Conversations on racism need to start in school, but don’t

Children can discuss issues of racism in the classroom and with friends, but parents and teachers are actively avoiding these conversations.
Apr 16, 2021
You have to talk about racism or it remains ingrained

Adults don’t like talking about race, and they especially don’t like talking about race with children and this code of silence on discussing racism could develop elements of racial bias in childhood that become deeply ingrained and resistant to change in adulthood.

Teachers and parents also need to have the necessary training and feel confident to have these conversations with children, and provide the adequate space and time to do so.

Monash University’s Faculty of Education psychologist and PhD candidate, Hannah Yared says school was not only a place where children experienced racism, it is a space where children learned positive and negative messages about race.

“Explicit (self-reported) racial bias tends to be strongest during childhood, and tends to fade during adolescence. In contrast, research shows our implicit racial bias remains stable from childhood through to adulthood. This means we’re all a little bit more racist than we’d like to admit.

“Racial bias begins in childhood, slowly develops across the lifespan, and becomes deeply ingrained and resistant to change by adulthood. Children also experience racism regularly. In fact, the most common place where children experience racism is in school settings,” Yared said.

“This happens at systemic levels, from teachers, and when other children engage in these behaviours.

“Although children are capable and in need of discussions about race, parents and teachers are actively avoiding these conversations and maintaining a colour-evasive view that children don’t see race. Refusing to talk about race does nothing to combat the issue – negative views go unchecked and continue onto adulthood.”

Racial bias is when someone has unfairly negatively or positively held views, feelings or evaluations about a person based on their race.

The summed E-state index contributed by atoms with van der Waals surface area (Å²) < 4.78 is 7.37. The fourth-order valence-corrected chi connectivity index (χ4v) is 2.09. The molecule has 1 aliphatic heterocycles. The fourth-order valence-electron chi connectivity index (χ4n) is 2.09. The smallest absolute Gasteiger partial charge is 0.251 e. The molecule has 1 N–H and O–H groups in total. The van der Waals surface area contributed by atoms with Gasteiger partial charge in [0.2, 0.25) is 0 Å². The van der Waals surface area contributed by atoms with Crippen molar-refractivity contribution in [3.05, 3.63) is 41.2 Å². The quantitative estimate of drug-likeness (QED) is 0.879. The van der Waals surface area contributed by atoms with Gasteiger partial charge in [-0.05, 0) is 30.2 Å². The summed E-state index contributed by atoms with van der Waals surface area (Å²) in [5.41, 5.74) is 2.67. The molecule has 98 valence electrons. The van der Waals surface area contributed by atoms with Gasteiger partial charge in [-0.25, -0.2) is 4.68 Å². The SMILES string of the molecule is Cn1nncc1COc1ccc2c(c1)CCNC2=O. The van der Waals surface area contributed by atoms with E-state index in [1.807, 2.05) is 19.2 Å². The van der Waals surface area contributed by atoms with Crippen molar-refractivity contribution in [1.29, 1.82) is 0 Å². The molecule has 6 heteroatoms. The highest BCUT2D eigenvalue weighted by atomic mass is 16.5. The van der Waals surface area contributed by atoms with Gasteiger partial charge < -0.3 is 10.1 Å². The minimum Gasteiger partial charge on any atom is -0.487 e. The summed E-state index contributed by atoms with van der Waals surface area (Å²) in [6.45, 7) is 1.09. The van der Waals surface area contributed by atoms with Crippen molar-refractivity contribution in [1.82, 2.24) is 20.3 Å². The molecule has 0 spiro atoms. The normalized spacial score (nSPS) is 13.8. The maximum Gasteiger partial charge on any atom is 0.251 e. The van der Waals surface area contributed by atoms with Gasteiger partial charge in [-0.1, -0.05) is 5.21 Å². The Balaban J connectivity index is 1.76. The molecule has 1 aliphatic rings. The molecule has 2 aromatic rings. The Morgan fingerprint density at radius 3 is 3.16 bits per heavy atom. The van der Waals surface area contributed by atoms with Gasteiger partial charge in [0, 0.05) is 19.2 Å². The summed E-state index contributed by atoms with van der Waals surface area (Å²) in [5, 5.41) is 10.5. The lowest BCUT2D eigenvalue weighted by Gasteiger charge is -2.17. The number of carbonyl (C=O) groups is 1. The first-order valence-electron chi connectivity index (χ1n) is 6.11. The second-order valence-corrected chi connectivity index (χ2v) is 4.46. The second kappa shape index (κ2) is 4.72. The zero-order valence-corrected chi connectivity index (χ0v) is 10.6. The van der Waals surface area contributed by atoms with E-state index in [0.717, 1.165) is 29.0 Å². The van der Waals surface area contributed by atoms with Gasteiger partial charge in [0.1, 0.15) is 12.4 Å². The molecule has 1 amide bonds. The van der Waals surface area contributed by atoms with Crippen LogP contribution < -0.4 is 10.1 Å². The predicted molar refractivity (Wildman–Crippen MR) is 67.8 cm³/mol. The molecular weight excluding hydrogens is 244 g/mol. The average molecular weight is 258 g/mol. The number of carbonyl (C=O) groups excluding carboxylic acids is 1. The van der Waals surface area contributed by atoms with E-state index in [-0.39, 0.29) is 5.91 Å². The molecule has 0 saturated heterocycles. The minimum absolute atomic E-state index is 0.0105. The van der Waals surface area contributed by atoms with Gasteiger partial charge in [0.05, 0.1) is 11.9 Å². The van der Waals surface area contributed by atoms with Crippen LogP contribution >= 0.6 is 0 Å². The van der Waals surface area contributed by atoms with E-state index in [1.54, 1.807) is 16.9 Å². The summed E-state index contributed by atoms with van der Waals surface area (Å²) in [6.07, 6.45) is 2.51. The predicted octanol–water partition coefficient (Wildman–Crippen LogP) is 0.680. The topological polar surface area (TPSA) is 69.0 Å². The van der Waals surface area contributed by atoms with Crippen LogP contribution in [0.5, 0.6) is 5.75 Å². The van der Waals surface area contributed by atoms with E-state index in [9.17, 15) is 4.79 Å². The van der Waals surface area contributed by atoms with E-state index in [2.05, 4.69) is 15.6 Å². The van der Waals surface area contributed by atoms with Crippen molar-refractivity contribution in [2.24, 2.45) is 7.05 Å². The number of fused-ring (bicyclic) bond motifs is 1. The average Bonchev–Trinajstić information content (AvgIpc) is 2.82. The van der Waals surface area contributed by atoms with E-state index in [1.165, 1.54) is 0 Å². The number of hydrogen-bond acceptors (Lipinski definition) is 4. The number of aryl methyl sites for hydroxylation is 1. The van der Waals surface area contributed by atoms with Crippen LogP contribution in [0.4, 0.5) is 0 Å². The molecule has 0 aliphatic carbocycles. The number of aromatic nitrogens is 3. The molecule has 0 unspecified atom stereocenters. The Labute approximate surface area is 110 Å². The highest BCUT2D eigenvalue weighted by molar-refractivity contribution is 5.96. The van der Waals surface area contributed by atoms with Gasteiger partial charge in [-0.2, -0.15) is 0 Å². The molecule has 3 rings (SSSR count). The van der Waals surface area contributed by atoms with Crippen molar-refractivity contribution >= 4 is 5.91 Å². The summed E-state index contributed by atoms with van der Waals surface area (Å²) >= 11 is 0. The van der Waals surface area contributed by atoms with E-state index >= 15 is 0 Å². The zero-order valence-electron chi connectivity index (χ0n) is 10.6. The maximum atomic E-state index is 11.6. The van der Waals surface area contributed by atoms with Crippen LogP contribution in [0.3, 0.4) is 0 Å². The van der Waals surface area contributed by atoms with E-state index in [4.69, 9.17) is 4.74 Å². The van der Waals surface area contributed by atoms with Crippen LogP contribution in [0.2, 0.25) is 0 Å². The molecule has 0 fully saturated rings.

This means that marginalised students are more likely to be suspended or expelled for the same infractions as their white peers. Teachers’ implicit bias can also influence the expectation of students based on their race, such as having lower cognitive and academic expectations.

A study, co-authored by Dr Christine Grove and Dr Denise Chapman from the Monash Faculty of Education and published in the journal Social Psychology of Education, uncovered four key themes in Australian primary school attitudes towards racism:

  • A lack of teacher confidence and competency regarding racial issues;
  • White normativity
  • Colour-evasiveness
  • Silencing.

Teachers generally felt ill-equipped to respond to racially or culturally diverse classrooms, and expressed a lack of confidence in dealing with racially diverse students and their experiences. On the other hand, children showed competence when discussing topics of race, racism or racial bias.

“The negative health and wellbeing implications for children and young people who experience racism runs deep. These experiences lead to increased anxiety, depression, substance misuse, as well as decreased self-esteem and academic self-confidence.”

Many teachers were found to have silenced conversations as they didn’t actively engage in discussions about race, racism or racial bias.

Interestingly, teachers didn’t agree nor believe that racism occurred in their schools and believed “children don’t see race”, subsequently silencing the issue.

“Avoiding sensitive topics does not address or combat discrimination. Instead, avoidance merely instils incorrect information in children pertaining to race and inclusion,” Hannah said.

“Incorporating a top down approach and inscribing racial understanding and antiracist competencies into government policy, to ensure that teachers and school leaders are accountable, will encourage inclusion in schools.”

“Perhaps increasing teacher self-awareness of their own biases and worldviews may contribute to increasing their confidence in discussing these areas with children.”

To download a copy of the research, please visit

Image by Peter Fazekas from Pexels